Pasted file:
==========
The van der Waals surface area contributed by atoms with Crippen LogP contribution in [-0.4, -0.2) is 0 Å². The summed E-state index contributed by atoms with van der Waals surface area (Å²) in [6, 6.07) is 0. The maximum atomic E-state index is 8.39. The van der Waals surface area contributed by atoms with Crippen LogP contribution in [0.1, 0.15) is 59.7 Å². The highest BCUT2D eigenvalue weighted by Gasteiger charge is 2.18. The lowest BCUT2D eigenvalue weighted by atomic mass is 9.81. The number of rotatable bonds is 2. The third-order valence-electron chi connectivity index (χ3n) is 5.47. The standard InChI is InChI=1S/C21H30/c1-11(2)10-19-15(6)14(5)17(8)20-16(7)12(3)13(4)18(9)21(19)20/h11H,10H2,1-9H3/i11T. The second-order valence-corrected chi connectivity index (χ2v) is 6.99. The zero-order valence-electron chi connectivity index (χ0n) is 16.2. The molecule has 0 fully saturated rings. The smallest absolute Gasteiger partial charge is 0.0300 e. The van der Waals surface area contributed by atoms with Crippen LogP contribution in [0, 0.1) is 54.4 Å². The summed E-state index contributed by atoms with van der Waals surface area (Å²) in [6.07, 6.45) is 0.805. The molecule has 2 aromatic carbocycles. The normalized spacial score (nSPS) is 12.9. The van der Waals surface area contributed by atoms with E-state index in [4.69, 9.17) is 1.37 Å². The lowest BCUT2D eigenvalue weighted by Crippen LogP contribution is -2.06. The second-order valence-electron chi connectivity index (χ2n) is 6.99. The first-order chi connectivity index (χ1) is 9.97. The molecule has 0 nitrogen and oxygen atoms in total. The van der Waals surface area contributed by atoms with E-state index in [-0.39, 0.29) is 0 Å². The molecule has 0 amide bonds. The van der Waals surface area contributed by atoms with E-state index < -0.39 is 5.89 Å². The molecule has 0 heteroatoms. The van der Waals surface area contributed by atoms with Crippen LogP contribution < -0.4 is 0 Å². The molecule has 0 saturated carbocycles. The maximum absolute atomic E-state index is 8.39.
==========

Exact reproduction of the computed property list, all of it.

The van der Waals surface area contributed by atoms with Crippen LogP contribution in [-0.4, -0.2) is 0 Å². The summed E-state index contributed by atoms with van der Waals surface area (Å²) in [6, 6.07) is 0. The maximum atomic E-state index is 8.39. The van der Waals surface area contributed by atoms with Crippen LogP contribution in [0.1, 0.15) is 59.7 Å². The highest BCUT2D eigenvalue weighted by Gasteiger charge is 2.18. The lowest BCUT2D eigenvalue weighted by atomic mass is 9.81. The number of rotatable bonds is 2. The third-order valence-electron chi connectivity index (χ3n) is 5.47. The standard InChI is InChI=1S/C21H30/c1-11(2)10-19-15(6)14(5)17(8)20-16(7)12(3)13(4)18(9)21(19)20/h11H,10H2,1-9H3/i11T. The second-order valence-corrected chi connectivity index (χ2v) is 6.99. The zero-order valence-electron chi connectivity index (χ0n) is 16.2. The molecule has 0 fully saturated rings. The smallest absolute Gasteiger partial charge is 0.0300 e. The van der Waals surface area contributed by atoms with Crippen LogP contribution in [0, 0.1) is 54.4 Å². The summed E-state index contributed by atoms with van der Waals surface area (Å²) in [6.07, 6.45) is 0.805. The molecule has 2 aromatic carbocycles. The normalized spacial score (nSPS) is 12.9. The van der Waals surface area contributed by atoms with E-state index in [4.69, 9.17) is 1.37 Å². The lowest BCUT2D eigenvalue weighted by Crippen LogP contribution is -2.06. The second-order valence-electron chi connectivity index (χ2n) is 6.99. The first-order chi connectivity index (χ1) is 9.97. The molecule has 0 nitrogen and oxygen atoms in total. The van der Waals surface area contributed by atoms with E-state index in [-0.39, 0.29) is 0 Å². The molecule has 0 amide bonds. The van der Waals surface area contributed by atoms with E-state index < -0.39 is 5.89 Å². The molecule has 0 heteroatoms. The van der Waals surface area contributed by atoms with Crippen LogP contribution < -0.4 is 0 Å². The molecule has 0 saturated carbocycles. The maximum absolute atomic E-state index is 8.39.